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Blair Lekstrom is seen in this January 17, 2009 file photo in Victoria. (Darryl Dyck/ The Canadian Press/Darryl Dyck/ The Canadian Press)
Blair Lekstrom is seen in this January 17, 2009 file photo in Victoria. (Darryl Dyck/ The Canadian Press/Darryl Dyck/ The Canadian Press)

Minister will boost TransLink's powers to pursue fines from fare evaders Add to ...

Transportation Minister Blair Lekstrom says he will give TransLink the power to force fare evaders to pay millions in fines that go uncollected each year.

“I’ve always believed if you are going to have a law, enforce the law. What we have here is the ability to issue tickets, and without the ability to enforce the tickets,” Mr. Lekstrom told reporters in Victoria.

TransLink’s transit police issued 64,069 tickets from Jan. 1 of 2011 to March 1 of this year – but only about one in 10 are paid, according to statistics released by the Insurance Corporation of British Columbia. The 7,540 tickets that were paid raised $1.3-million, but that leaves about $7.7-million in uncollected fines, according to ICBC.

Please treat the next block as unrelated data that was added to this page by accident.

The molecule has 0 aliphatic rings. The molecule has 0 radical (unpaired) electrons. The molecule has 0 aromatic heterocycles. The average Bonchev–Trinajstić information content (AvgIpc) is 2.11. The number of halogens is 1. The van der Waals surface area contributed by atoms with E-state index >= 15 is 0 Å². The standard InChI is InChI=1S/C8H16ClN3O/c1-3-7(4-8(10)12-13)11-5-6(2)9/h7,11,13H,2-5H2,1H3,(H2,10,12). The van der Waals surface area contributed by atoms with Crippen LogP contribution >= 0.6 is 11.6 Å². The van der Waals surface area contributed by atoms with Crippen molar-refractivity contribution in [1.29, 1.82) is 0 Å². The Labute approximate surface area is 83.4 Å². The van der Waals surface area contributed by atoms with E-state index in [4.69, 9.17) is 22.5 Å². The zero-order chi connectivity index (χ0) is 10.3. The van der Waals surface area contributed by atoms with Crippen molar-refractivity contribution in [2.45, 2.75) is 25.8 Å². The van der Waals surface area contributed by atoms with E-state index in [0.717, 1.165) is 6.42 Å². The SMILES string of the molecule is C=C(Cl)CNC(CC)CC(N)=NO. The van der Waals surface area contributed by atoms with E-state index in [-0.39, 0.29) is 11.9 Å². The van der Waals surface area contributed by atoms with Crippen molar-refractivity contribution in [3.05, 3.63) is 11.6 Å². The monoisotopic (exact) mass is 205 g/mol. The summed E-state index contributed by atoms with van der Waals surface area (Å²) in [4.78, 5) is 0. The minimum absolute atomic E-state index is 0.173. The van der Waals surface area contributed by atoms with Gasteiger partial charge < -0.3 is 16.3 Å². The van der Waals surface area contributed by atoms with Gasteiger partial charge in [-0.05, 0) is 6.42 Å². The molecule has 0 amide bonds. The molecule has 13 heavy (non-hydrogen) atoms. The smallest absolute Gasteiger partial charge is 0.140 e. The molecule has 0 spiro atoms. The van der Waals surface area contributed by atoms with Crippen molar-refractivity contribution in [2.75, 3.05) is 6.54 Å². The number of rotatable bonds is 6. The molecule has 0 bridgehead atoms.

Under the current system, TransLink issues tickets but ICBC collects them. However, the insurance agency has no way to compel fare evaders to pay, other than by sending their names to a collection agency after a year.

Mr. Lekstrom said the existing system “doesn’t make a great deal of sense.” Although the law is a dozen years old, he said it’s the first time it’s been brought to his attention. He said he would draft legislation “if that’s what it takes. ... I’m going to fix it.”

The minister is not alone – even the head of TransLink is fuzzy on how ticket collections work.

“TransLink’s responsibility is for writing the tickets only, the collection of the tickets is the responsibility of the provincial government,” said TransLink CEO Doug Kelsey. “Once the ticket gets written I’m not sure where it goes.”

About 11,000 tickets were cancelled for various reasons, but at a rate of $173 for each fare-related offence, the remaining 53,268 convictions should net the province about $9.2-million.

The money from any fines paid does not go to TransLink, Mr. Kelsey said.

An internal fare evasion audit conducted in 2007 recommended that TransLink management “strengthen its fare enforcement by pursuing ways to link violation tickets with other government functions” such as renewal of a driver’s licence.

The audit said such steps would have a big impact on fare evasion.

Mr. Kelsey said he was aware of the recommendations, but meetings with the provincial government have not led to any changes.

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